Newspeak, Ilkley style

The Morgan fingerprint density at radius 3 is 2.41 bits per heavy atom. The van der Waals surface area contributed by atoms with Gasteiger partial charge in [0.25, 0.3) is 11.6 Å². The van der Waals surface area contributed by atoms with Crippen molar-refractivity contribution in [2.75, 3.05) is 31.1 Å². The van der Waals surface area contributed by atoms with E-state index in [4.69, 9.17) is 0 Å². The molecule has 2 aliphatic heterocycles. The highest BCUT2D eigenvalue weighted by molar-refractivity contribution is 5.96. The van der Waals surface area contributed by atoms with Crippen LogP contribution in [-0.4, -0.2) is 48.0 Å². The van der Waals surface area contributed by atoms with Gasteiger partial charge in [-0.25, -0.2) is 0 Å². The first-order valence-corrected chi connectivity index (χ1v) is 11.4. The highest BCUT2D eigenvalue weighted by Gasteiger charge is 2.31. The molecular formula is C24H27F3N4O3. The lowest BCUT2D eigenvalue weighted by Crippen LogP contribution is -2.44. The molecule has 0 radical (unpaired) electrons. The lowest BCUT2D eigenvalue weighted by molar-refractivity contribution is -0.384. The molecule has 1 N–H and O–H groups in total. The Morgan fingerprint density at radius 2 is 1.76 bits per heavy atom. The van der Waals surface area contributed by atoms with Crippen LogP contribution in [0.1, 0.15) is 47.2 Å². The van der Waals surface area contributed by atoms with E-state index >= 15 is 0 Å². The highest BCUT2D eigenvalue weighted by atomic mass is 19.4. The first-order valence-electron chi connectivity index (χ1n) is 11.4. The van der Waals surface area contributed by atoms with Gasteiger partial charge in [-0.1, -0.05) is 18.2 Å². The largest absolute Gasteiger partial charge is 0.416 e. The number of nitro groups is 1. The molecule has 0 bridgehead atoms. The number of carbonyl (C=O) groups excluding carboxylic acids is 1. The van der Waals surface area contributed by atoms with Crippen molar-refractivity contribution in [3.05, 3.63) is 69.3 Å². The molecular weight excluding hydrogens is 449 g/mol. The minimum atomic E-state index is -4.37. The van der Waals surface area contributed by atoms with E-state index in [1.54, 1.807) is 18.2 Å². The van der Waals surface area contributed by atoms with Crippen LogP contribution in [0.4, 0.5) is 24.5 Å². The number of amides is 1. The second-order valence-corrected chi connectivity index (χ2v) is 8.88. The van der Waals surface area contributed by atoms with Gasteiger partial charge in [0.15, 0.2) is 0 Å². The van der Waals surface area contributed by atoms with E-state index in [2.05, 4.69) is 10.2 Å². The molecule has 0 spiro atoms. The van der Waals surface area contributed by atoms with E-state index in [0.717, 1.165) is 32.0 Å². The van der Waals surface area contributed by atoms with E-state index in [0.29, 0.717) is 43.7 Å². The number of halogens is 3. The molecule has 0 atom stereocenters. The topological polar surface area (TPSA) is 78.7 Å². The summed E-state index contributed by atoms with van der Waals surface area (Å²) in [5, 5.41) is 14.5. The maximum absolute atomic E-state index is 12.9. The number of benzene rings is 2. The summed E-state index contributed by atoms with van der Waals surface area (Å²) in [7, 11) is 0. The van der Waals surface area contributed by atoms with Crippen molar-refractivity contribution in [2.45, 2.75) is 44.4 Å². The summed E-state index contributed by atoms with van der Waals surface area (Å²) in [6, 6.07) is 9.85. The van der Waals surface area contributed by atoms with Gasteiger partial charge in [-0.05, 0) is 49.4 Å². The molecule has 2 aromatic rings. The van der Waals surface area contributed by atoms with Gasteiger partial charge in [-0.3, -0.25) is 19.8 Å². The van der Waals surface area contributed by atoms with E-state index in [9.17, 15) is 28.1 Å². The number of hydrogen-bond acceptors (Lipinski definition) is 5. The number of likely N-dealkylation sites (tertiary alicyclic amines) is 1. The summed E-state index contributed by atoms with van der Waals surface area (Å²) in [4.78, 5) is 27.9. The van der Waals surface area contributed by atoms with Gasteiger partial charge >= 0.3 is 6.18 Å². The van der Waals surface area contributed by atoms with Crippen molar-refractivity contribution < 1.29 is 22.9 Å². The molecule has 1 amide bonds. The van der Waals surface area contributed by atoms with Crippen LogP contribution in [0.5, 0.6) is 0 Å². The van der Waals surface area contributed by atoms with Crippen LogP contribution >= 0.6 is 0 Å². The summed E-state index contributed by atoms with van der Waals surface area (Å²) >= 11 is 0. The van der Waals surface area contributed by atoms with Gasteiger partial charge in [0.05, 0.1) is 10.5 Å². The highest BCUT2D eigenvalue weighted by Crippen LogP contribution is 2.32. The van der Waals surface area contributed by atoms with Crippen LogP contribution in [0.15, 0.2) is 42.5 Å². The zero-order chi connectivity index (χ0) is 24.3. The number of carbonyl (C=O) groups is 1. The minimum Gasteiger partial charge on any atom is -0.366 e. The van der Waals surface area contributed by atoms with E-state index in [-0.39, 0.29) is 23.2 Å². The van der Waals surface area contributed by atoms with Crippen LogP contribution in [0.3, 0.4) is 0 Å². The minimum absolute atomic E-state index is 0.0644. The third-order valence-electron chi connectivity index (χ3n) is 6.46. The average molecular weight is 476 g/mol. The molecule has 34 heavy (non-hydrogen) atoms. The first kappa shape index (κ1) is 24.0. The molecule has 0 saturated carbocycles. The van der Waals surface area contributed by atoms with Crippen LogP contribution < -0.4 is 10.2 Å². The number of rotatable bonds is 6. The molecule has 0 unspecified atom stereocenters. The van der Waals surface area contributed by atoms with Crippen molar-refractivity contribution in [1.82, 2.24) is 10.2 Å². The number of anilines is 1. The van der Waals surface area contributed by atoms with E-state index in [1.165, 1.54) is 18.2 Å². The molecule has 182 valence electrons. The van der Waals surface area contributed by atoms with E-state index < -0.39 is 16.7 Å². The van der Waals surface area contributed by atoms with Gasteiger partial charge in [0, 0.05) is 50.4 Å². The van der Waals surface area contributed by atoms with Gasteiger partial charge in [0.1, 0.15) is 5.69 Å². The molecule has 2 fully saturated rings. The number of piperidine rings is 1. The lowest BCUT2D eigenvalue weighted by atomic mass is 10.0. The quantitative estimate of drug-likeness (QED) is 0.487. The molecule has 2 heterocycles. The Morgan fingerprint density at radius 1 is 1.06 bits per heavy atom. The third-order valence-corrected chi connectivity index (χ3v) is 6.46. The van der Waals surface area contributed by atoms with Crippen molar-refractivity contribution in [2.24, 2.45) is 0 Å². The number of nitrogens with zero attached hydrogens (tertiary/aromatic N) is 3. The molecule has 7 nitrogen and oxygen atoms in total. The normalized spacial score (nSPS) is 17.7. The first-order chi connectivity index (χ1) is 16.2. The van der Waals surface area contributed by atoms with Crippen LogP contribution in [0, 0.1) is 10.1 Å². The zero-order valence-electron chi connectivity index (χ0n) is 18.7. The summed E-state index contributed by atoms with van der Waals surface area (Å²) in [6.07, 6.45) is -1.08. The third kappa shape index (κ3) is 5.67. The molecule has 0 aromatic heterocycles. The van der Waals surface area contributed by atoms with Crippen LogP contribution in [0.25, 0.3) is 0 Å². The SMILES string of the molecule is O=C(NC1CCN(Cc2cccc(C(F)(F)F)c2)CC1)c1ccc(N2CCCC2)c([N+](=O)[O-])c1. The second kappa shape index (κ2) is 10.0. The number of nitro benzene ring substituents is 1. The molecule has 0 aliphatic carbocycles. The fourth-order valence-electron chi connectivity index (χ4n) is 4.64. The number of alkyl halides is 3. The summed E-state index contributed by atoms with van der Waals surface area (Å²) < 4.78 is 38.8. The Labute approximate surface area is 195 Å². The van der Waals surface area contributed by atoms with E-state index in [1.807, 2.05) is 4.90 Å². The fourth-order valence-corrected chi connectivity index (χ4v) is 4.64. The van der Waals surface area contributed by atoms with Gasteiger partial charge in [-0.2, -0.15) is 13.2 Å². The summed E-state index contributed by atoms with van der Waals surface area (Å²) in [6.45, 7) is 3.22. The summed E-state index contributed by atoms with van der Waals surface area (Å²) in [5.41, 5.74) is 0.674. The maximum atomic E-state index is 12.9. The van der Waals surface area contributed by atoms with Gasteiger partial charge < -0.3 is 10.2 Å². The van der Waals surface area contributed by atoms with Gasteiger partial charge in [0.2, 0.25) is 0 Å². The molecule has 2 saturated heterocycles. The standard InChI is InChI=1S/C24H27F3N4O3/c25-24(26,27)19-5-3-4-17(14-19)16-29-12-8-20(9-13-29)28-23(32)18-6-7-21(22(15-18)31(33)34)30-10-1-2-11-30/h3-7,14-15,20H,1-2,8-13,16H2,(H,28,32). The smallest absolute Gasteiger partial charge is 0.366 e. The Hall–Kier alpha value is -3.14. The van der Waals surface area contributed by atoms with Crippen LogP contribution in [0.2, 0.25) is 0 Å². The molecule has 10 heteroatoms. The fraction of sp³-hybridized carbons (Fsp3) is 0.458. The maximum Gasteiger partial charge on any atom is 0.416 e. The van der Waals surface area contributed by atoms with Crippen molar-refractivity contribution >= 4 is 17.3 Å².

Occasionally a jobbing journalist will let the mask slip, and you'll notice the hidden agenda. They'll forget all about ethics and and just do something for the hell of it. Our local propaganda sheet has a touch of the Skibbereen Eagle about it, and allows its op-ed page to be dominated by an illiterate Tory councillor denouncing the government under the guise of a farming column, but usually it manages to keep hidden its function as the protector of the Ma Brown/'Machine Gun' Gibbons regime. In 1984, of course, the government of Big Brother keeps the public in line thanks to the latter's fear of 'the other', through propagating a state of permanent war. Some of our national papers do the same of course--if you read the Daily Mail religiously, you'd never leave the house (not least for fear the price might drop while you're out). The function of a newspaper is, after all, to reflect and re-inforce our own prejudices. So how does one do that in a place where a significant part of the population thinks that Mussolini was a damn fine chap? And how can that fit into the agenda of our incumbent regime? We've already shown (posts passim) how the regime is intent on fostering the crime wave around Ilkley and passing pointless by-laws to keep the Police occupied. We've also pointed out the obvious barrier like nature of the new traffic lights. Fear of crime is of benefit to any totalitarian ruler. Tight immigration control is useful as well. The third element required is the support of the populace through fear of outsiders, of the 'non-us'. So, every so often, the Gazette will publish an article that re-inforces that fear. Last summer we had an appalling piece of journalism on our regular travellers, which followed close on the heels of a piece raising the (entirely mythical) possibility that a centre for disruptive youth might be sited on the playing fields of Ashlands School. Neither of these stories would have passed the simplest analysis of journalism students, being rants rather than fair and balanced. And now the Gazette is at it again, with a piece that has an underlying resonance of racism, and is based entirely on smear and innuendo. This story purports to be about over-charging by taxi drivers. But let's look at it more closely. First of all, the basic requirement for any story is that you have two sources confirming any piece of information, or allegation. That's what we were taught at cub school. So how many does this article have? One. A Mrs Goodwin of Addingham (which, I believe, is where the writer responsible lives). Oh, and her 'neighbours and friends'. That's it. One person, who claims to have been over-charged on New Year's Eve. Yes, that's New Year's Eve when everybody in the country knows that taxis charge more. Headline news? I think not... But the main thrust of the story isn't about the NYE over-charging, it's about over-charging generally, and how many people make allegations of this nature? Uhhr, well there's Mrs Goodwin again, who says her and her friends have experienced this, but makes no precise accusation, and isn't pressed on it by the hack in question (first question you learn in journalism school, 'can you be a bit more precise about when this happened?'). So that's no allegations on the main story then. It's built on wind and water, but fits nicely into the standard Ickley prejudice about those nasty coloured gentlemen ripping off good white people. It's smear and innuendo, in order to reinforce the needs of the regime. It's as if I wrote a story that went 'The Ilkley Gazette is a racist rag claims Mrs. Blogs of Ilkley. She says her and her friends have noticed on many occasions that the Gazette is really not very nice about people descended from immigrants. She can't remember precisely when, but we're making this front page news.'